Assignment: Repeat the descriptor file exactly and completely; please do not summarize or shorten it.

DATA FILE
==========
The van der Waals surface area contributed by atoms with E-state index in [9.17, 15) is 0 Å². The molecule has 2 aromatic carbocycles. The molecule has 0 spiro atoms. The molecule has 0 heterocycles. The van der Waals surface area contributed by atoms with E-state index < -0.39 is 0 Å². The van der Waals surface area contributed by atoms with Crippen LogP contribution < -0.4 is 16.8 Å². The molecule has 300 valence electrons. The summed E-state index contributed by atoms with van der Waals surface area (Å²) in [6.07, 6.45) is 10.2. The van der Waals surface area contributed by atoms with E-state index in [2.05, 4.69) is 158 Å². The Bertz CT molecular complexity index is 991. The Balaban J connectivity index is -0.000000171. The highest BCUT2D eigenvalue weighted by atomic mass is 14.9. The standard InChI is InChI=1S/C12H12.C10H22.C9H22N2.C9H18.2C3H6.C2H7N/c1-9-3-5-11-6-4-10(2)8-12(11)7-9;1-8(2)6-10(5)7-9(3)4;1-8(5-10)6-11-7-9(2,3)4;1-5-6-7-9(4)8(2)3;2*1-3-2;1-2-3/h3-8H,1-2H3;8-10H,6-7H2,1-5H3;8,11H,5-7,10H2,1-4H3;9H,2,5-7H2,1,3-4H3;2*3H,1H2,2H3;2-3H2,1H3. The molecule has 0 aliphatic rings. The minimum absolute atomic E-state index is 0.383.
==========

The van der Waals surface area contributed by atoms with E-state index in [9.17, 15) is 0 Å². The molecule has 2 aromatic carbocycles. The molecule has 0 spiro atoms. The molecule has 0 heterocycles. The van der Waals surface area contributed by atoms with E-state index < -0.39 is 0 Å². The van der Waals surface area contributed by atoms with Crippen LogP contribution < -0.4 is 16.8 Å². The molecule has 300 valence electrons. The summed E-state index contributed by atoms with van der Waals surface area (Å²) in [6.07, 6.45) is 10.2. The van der Waals surface area contributed by atoms with E-state index in [2.05, 4.69) is 158 Å². The Bertz CT molecular complexity index is 991. The Balaban J connectivity index is -0.000000171. The highest BCUT2D eigenvalue weighted by atomic mass is 14.9. The standard InChI is InChI=1S/C12H12.C10H22.C9H22N2.C9H18.2C3H6.C2H7N/c1-9-3-5-11-6-4-10(2)8-12(11)7-9;1-8(2)6-10(5)7-9(3)4;1-8(5-10)6-11-7-9(2,3)4;1-5-6-7-9(4)8(2)3;2*1-3-2;1-2-3/h3-8H,1-2H3;8-10H,6-7H2,1-5H3;8,11H,5-7,10H2,1-4H3;9H,2,5-7H2,1,3-4H3;2*3H,1H2,2H3;2-3H2,1H3. The molecule has 0 aliphatic rings. The minimum absolute atomic E-state index is 0.383.